Last week, NAS wrote about how Virginia Polytechnic Institute and State University (Virginia Tech) has made “diversity” service a requirement for faculty promotion and tenure. There, we showed that
“Diversity” is not a category of academic accomplishment equivalent to high-quality teaching or success in scholarly research and publishing. “Diversity” is an ideology. The term summarizes a set of objectives popular on one part of the political spectrum. Virginia Tech, which is a public university, has no business turning a partisan political credo into a test that must be passed for faculty members to win tenure or to advance in rank.
The promotion and tenure policy is new, but Virginia Tech has been making breathless announcements about diversity for a long time. Back in 2005 the university had already made commitment to diversity "suitable for framing." Now it simply wants to frame faculty advancement as dependent on "diversity accomplishments."
But not everyone is happy with this. Things have been heating up.
Yesterday, the Foundation for Individual Rights in Education (FIRE) sent a letter to Virginia Tech president Charles Steger, calling on him to revise these standards to be in accordance “with the First Amendment and common sense.”
Tuesday, Virginia Tech’s student newspaper Collegiate Times joined in expressing alarm. The editorial board, concurring with NAS, wrote, “Diversity should be held as important, but ultimately it is an ideology.” The editors concluded, “An enforcement of this idea undermines not only the idea of faculty research, but also may lead to another, more disturbing outcome: a façade of interest in diversity while building resentment toward the entire enterprise.” We are encouraged to see that the students of Virginia Tech understand that the university has overstepped its role.
Today, Robin Wilson published an article in the Chronicle of Higher Education covering the policy. Her piece mentions our objections but is ultimately sympathetic to the university. Wilson interviewed Virginia Tech provost Mark McNamee, who said that the diversity guideline is “merely intended to encourage faculty members to pursue activities related to diversity, not to require it.”
One of our readers, John K. Wilson, also initially rejoined that diversity service was not mandatory. But when he examined the policy more closely, he changed his mind. He noted that the Promotion and Tenure Guidelines state, “The committee expects all dossiers to demonstrate the candidate’s active involvement in diversity.” Wilson also uncovered a document we had not seen that throws even starker light on the Provost’s intentions. The provost’s May 29, 2008 letter called “Guidance from the University Promotion and Tenure Committee elaborates on the idea of “diversity accomplishments” as a requirement:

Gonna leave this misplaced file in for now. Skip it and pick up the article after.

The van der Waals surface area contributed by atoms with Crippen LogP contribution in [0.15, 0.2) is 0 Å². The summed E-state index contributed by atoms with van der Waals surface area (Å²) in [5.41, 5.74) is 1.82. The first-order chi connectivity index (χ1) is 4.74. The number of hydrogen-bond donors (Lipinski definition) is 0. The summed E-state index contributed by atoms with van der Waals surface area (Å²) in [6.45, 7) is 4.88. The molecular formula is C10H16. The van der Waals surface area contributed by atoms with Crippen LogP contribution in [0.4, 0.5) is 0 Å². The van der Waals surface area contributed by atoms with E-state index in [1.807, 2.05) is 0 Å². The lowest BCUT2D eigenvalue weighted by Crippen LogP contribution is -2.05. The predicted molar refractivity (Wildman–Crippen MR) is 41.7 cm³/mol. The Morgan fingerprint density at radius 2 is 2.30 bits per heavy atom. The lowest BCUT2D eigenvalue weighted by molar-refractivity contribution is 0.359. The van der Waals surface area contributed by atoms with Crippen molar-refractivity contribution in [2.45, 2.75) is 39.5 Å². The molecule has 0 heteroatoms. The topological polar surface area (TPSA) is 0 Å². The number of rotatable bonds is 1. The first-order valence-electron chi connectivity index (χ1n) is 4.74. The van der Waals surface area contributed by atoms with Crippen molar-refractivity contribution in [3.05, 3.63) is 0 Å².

Diversity accomplishments: Diversity accomplishments are a meaningful part of the faculty review process. Candidates must do a better job of participating in and documenting their involvement in diversity initiatives. Diversity accomplishments are especially important for candidates seeking promotion to full professor. Please use the categories developed by the Commission on Equal Opportunity and diversity to prompt and organize diversity-related contributions. The categories may be found at section VII. C. 1-8 of the promotion and tenure guidelines. They are also available at www.provost.vt.edu/documents/reporting_diversity.php. Committees are asked to develop working expectations for department members, perhaps sharing good examples, and to review diversity contributions included in the dossier with those expectations in mind.
Thank you John Wilson. We note here that a combination of NAS sleuthing and an independent scholar’s initiative have uncovered an important story that the professional journalists at the Chronicle of Higher Education were unable to find even when they were looking. The “mainstream press” in this case was willing to take the provost’s self-serving account at face value.
Note to Inside Higher Ed: your competitor stumbled. But stumbling is perhaps better than being fast asleep.
The documents we cite are all publicly available:
Promotion and Tenure Guidelines 2008-2009
Dossier Guidelines 2008-2009
Activities Report Guidelines 2008-2009
Guidance from the University Promotion and Tenure Committee 5/29/08
Faculty members have until the end of this month to vote on the guidelines for promotion and tenure, but their approval may merely be a formality. According to Debra Stoudt, the College’s Associate Dean for Academic Policies and Procedures, “Chairs and heads already have been asked to begin aligning departmental guidelines with this document.”
We join with FIRE in urging Virginia Tech to reject this ideological litmus test and to reinstate freedom of conscience for its faculty.